Course – The Rio 2016 Olympic Golf Course (Rio de Janeiro) now mapped on Hole19!
Men: Thursday 11 Aug – Sunday 14 Aug
Women: Wednesday 17 Aug – Saturday 20 Aug
After 112 years of absence from the Games, and although its inclusion has caused more than a little debate and controversy, Olympic golf is back! Brazil is already immersed in Olympic fever and this week sees the start of the men’s competition on the Olympics Golf Course in the host city of Rio de Janeiro.
The Men’s tournament will consist of a ‘less than stellar’ line-up and is devoid of many elite players who, in the main, have cited the ‘Zika’ virus as the primary reason for their withdrawal. The selection criteria sees each nation restricted to two golfers, with up to an additional two spots being made available if any nation has more than two players in the top 15 of the world golf rankings. The United States, for example, have the full quota of 4 male golfers going to the games - Bubba Watson; Patrick Reed; Matt Kuchar and Rickie Fowler.
In stark contrast to the apparent apathy of their male counterparts, the ladies are whole-heartedly embracing the chance to showcase their skills and, potentially, get their hands on an Olympic medal. Many see Olympic golf as a real way to increase the exposure of the women’s game and the fact that, to date, the only absentee will be South Africa’s Lee-Anne Pace demonstrates the palpable excitement for the Olympic journey ahead.
The format is a 72-hole strokeplay event, under the official rules of golf, for both the men and women. Golf chiefs have been criticised in many quarters over the decision to proceed with a strokeplay tournament. Many observers have labelled the choice as ‘unimaginative’ but, much to their dismay, the format we all see week-in-week-out remains in place.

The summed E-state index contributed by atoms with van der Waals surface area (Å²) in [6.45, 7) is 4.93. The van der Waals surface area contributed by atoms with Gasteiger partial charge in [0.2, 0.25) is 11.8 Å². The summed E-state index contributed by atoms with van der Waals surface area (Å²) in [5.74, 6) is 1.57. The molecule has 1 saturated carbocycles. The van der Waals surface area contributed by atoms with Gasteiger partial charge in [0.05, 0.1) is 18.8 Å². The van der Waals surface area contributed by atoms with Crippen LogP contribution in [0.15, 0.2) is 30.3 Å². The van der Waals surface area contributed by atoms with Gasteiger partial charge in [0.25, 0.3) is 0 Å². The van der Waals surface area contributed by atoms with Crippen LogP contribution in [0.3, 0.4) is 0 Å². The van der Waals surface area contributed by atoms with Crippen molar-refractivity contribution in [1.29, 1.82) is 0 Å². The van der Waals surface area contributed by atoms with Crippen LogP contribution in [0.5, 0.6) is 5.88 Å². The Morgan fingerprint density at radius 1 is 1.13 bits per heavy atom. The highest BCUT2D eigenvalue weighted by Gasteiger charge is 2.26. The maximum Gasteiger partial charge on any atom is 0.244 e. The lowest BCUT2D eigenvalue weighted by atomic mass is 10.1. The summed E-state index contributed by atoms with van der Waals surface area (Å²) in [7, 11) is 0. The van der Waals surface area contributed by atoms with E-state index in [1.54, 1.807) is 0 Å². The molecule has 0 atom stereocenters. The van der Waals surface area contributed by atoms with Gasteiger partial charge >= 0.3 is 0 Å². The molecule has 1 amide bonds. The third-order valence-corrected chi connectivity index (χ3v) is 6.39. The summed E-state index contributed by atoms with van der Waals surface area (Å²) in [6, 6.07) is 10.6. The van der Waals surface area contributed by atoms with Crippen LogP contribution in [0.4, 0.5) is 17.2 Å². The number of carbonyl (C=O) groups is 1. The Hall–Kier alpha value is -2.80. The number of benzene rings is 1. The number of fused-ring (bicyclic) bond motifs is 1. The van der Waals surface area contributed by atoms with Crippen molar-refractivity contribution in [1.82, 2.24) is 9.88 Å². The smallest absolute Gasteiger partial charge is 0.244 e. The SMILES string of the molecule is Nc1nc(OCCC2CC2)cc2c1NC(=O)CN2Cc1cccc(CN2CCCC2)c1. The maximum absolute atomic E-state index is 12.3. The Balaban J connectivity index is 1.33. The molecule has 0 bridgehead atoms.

Should we have a tie for any of the first three positions, a three hole play-off will determine the medal winners.
The Olympics golf course, designed by Gil Hanse, is situated in the Barra da Tijuca region of Rio de Janeiro and has been built on the site of an old sand quarry. One intriguing feature of the course is that there is no rough (nor trees for that matter). The course is afforded the protection of 79 bunkers along with a native area comprised of grass and sand.
Given the description above, and the fact that the primary defence is a howling links-style wind, you may not be surprised by the fact that the Olympics course was inspired, in part, by the links course at Castle Stuart in Scotland which hosted this year’s AAM Scottish Open.
Intimidating shots are plentiful, possibly none more so than the tee shot on the third hole. A 351 yard par 4 may not sound worthy of any real trepidation but with water in play all the way down the left, and a hole which plays into the wind, it is not for the feint-hearted. A drivable green at times; risk and reward will be an intricate balancing act.
Men’s competition: It would be hard to think of a more deserving winner of gold for the men than Garcia. Criminal that he does not have a major to his name as yet and the Olympics just screams Sergio. Whether his game is sharp enough at the minute is another question altogether.
Gold: Sergio Garcia
Silver: Justin Rose
Bronze: Byeong Hun An
Women’s competition: The blistering current form of Thailand’s first ever major winner, and current British Open champion, Ariya Jutanugarn makes her the obvious choice to take home the gold.
Gold: Ariya Jutanugarn
Silver: Minjee Lee
Bronze: Lydia Ko